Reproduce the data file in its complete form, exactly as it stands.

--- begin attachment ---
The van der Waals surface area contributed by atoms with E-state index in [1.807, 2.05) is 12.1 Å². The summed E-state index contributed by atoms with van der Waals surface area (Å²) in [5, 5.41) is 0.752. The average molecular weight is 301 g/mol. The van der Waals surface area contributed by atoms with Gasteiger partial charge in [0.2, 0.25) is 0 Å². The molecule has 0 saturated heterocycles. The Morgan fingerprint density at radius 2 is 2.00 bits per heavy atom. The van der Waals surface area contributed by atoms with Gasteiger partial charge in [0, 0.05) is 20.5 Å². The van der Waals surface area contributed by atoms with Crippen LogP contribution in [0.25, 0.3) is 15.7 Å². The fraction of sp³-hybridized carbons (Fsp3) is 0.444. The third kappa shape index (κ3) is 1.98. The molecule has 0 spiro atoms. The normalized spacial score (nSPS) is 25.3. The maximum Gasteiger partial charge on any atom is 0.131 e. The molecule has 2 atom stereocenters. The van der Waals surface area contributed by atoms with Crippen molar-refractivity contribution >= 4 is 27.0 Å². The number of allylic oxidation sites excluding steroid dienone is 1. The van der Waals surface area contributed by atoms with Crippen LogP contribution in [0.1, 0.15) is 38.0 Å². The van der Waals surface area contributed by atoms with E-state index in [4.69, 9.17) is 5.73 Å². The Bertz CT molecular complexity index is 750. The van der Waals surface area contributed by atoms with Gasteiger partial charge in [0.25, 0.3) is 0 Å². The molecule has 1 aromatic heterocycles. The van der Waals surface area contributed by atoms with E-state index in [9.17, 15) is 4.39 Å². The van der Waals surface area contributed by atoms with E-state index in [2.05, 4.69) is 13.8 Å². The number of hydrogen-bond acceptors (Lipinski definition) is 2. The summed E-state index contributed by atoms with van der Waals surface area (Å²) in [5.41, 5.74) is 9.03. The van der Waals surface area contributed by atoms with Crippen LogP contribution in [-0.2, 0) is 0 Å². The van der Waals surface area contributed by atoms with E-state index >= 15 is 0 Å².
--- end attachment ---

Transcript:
The van der Waals surface area contributed by atoms with E-state index in [1.807, 2.05) is 12.1 Å². The summed E-state index contributed by atoms with van der Waals surface area (Å²) in [5, 5.41) is 0.752. The average molecular weight is 301 g/mol. The van der Waals surface area contributed by atoms with Gasteiger partial charge in [0.2, 0.25) is 0 Å². The molecule has 0 saturated heterocycles. The Morgan fingerprint density at radius 2 is 2.00 bits per heavy atom. The van der Waals surface area contributed by atoms with Gasteiger partial charge in [0, 0.05) is 20.5 Å². The van der Waals surface area contributed by atoms with Crippen LogP contribution in [0.25, 0.3) is 15.7 Å². The fraction of sp³-hybridized carbons (Fsp3) is 0.444. The third kappa shape index (κ3) is 1.98. The molecule has 0 spiro atoms. The normalized spacial score (nSPS) is 25.3. The maximum Gasteiger partial charge on any atom is 0.131 e. The molecule has 2 atom stereocenters. The van der Waals surface area contributed by atoms with Crippen molar-refractivity contribution >= 4 is 27.0 Å². The number of allylic oxidation sites excluding steroid dienone is 1. The van der Waals surface area contributed by atoms with Crippen LogP contribution in [0.1, 0.15) is 38.0 Å². The van der Waals surface area contributed by atoms with E-state index in [4.69, 9.17) is 5.73 Å². The Bertz CT molecular complexity index is 750. The van der Waals surface area contributed by atoms with Gasteiger partial charge in [0.25, 0.3) is 0 Å². The molecule has 1 aromatic heterocycles. The van der Waals surface area contributed by atoms with E-state index in [9.17, 15) is 4.39 Å². The van der Waals surface area contributed by atoms with E-state index in [2.05, 4.69) is 13.8 Å². The number of hydrogen-bond acceptors (Lipinski definition) is 2. The summed E-state index contributed by atoms with van der Waals surface area (Å²) in [5.41, 5.74) is 9.03. The van der Waals surface area contributed by atoms with Crippen LogP contribution in [-0.2, 0) is 0 Å². The van der Waals surface area contributed by atoms with E-state index >= 15 is 0 Å².